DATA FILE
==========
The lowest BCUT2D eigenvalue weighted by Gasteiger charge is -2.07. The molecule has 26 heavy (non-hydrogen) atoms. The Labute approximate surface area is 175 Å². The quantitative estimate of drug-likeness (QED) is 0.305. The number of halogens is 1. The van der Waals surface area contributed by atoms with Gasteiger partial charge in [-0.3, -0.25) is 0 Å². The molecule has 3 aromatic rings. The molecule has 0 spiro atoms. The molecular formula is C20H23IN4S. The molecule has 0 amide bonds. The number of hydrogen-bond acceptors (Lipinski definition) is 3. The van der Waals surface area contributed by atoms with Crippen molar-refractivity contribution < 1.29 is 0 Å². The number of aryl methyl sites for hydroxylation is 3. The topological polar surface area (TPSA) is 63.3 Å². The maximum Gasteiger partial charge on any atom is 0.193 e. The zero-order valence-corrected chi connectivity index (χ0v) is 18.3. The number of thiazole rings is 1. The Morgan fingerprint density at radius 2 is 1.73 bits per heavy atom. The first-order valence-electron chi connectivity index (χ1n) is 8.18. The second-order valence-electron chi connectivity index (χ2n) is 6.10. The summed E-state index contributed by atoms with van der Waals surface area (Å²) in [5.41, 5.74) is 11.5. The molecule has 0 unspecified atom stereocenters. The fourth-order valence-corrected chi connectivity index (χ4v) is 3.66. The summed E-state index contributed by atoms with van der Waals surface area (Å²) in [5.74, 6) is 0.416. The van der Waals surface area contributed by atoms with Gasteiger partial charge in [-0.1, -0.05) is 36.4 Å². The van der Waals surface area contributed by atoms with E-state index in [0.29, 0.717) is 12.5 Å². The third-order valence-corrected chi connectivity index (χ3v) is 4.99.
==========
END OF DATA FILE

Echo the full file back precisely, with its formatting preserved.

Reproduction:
The lowest BCUT2D eigenvalue weighted by Gasteiger charge is -2.07. The molecule has 26 heavy (non-hydrogen) atoms. The Labute approximate surface area is 175 Å². The quantitative estimate of drug-likeness (QED) is 0.305. The number of halogens is 1. The van der Waals surface area contributed by atoms with Gasteiger partial charge in [-0.3, -0.25) is 0 Å². The molecule has 3 aromatic rings. The molecule has 0 spiro atoms. The molecular formula is C20H23IN4S. The molecule has 0 amide bonds. The number of hydrogen-bond acceptors (Lipinski definition) is 3. The van der Waals surface area contributed by atoms with Crippen molar-refractivity contribution < 1.29 is 0 Å². The number of aryl methyl sites for hydroxylation is 3. The topological polar surface area (TPSA) is 63.3 Å². The maximum Gasteiger partial charge on any atom is 0.193 e. The zero-order valence-corrected chi connectivity index (χ0v) is 18.3. The number of thiazole rings is 1. The Morgan fingerprint density at radius 2 is 1.73 bits per heavy atom. The first-order valence-electron chi connectivity index (χ1n) is 8.18. The second-order valence-electron chi connectivity index (χ2n) is 6.10. The summed E-state index contributed by atoms with van der Waals surface area (Å²) in [5.41, 5.74) is 11.5. The molecule has 0 unspecified atom stereocenters. The fourth-order valence-corrected chi connectivity index (χ4v) is 3.66. The summed E-state index contributed by atoms with van der Waals surface area (Å²) in [5.74, 6) is 0.416. The van der Waals surface area contributed by atoms with Gasteiger partial charge in [-0.1, -0.05) is 36.4 Å². The van der Waals surface area contributed by atoms with E-state index in [0.29, 0.717) is 12.5 Å². The third-order valence-corrected chi connectivity index (χ3v) is 4.99.